I started calling him Trump the Disrupter way back when for a reason, you know.
In Chinese eyes, Mr Trump’s response is a form of “creative destruction”. He is systematically destroying the existing institutions — from the World Trade Organization and the North American Free Trade Agreement to Nato and the Iran nuclear deal — as a first step towards renegotiating the world order on terms more favourable to Washington.
My interlocutors say that Mr Trump is the US first president for more than 40 years to bash China on three fronts simultaneously: trade, military and ideology. They describe him as a master tactician, focusing on one issue at a time, and extracting as many concessions as he can. They speak of the skilful way Mr Trump has treated President Xi Jinping. “Look at how he handled North Korea,” one says. “He got Xi Jinping to agree to UN sanctions [half a dozen] times, creating an economic stranglehold on the country. China almost turned North Korea into a sworn enemy of the country.” But they also see him as a strategist, willing to declare a truce in each area when there are no more concessions to be had, and then start again with a new front.
For the Chinese, even Mr Trump’s sycophantic press conference with Vladimir Putin, the Russian president, in Helsinki had a strategic purpose. They see it as Henry Kissinger in reverse. In 1972, the US nudged China off the Soviet axis in order to put pressure on its real rival, the Soviet Union. Today Mr Trump is reaching out to Russia in order to isolate China.
In the short term, China is talking tough in response to Mr Trump’s trade assault. At the same time they are trying to develop a multiplayer front against him by reaching out to the EU, Japan and South Korea. But many Chinese experts are quietly calling for a rethink of the longer-term strategy. They want to prepare the ground for a new grand bargain with the US based on Chinese retrenchment. Many feel that Mr Xi has over-reached and worry that it was a mistake simultaneously to antagonise the US economically and militarily in the South China Sea.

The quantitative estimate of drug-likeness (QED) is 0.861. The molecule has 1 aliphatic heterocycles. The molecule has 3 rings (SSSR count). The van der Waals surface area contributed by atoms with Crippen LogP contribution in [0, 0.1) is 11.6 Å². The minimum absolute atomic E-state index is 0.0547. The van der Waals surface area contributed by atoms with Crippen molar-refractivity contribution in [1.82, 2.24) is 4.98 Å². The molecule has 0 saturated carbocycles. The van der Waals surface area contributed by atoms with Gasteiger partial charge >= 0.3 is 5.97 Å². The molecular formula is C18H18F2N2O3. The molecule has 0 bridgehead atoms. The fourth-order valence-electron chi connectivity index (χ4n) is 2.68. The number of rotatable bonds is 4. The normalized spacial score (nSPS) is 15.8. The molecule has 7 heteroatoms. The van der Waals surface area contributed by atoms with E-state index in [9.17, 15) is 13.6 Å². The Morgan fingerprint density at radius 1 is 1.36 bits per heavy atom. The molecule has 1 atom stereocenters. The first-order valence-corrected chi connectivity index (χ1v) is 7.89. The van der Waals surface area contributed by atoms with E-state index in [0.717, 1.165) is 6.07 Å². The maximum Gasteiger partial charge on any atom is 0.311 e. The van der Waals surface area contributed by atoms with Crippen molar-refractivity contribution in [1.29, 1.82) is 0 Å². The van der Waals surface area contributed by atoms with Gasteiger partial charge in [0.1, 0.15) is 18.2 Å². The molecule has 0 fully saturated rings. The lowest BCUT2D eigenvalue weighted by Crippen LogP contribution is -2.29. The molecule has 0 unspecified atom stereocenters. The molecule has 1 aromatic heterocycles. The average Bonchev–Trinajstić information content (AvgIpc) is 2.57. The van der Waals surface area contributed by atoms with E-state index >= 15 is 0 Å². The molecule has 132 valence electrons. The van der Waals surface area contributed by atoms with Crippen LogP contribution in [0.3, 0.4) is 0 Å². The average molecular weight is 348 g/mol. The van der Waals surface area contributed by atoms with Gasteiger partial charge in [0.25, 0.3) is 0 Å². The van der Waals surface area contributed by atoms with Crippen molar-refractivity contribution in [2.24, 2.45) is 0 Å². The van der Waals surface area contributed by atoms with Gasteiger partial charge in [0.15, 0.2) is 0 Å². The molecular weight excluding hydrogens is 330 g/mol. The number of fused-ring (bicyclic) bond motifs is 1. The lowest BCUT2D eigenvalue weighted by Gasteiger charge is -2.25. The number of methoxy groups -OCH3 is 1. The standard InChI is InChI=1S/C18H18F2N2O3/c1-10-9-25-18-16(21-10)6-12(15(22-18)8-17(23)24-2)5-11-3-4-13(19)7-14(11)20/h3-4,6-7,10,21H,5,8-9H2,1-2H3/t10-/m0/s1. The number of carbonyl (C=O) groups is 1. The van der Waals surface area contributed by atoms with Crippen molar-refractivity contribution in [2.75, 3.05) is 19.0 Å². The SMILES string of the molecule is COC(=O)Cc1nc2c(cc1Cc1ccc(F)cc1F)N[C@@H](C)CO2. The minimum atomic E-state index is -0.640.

That’s from a Financial Times article which, unfortunately, is securely locked up behind a paywall; I saw it mentioned elsewhere several days ago and tried to find a way around to no avail. But Matt Vespa found a way to excerpt it somehow, appending some commentary of his own:
China is one of our biggest geopolitical rivals. Is this a bad course of action? No, but Trump will never be given the credit. Instead, we’ll focus on how he hurt some European leader’s feelings and go into hysterics over that, among 10,000 other tiny, irrelevant things he does because that’s how our anti-Trump news media is as of late. But across the vast gulf of the Pacific, our enemies, rivals, competitors, or whatever you want to call them, have a much higher opinion of Trump’s intelligence and capability as a leader. They view him as an effective tactician. They view him as a threat, not based on his tweets, but in what he’s reportedly trying to do. How Trump can accomplish this long-term goal would require swamp draining for sure, but it also shows that Democrats, so blinded by hate, are missing one helluva show that could be in production in East Asia.
It’s clear by now that what Trump intends is a reworking of the post-WW2 world order, which is long outdated and badly in need of modification with American interests in mind. He’s bypassed the shriekers entirely; while they’re all busy accusing him of being a stupid, incompetent fool, he’s running rings around their dumb asses to enjoy success after success. It is indeed a hell of a show, to say the very least.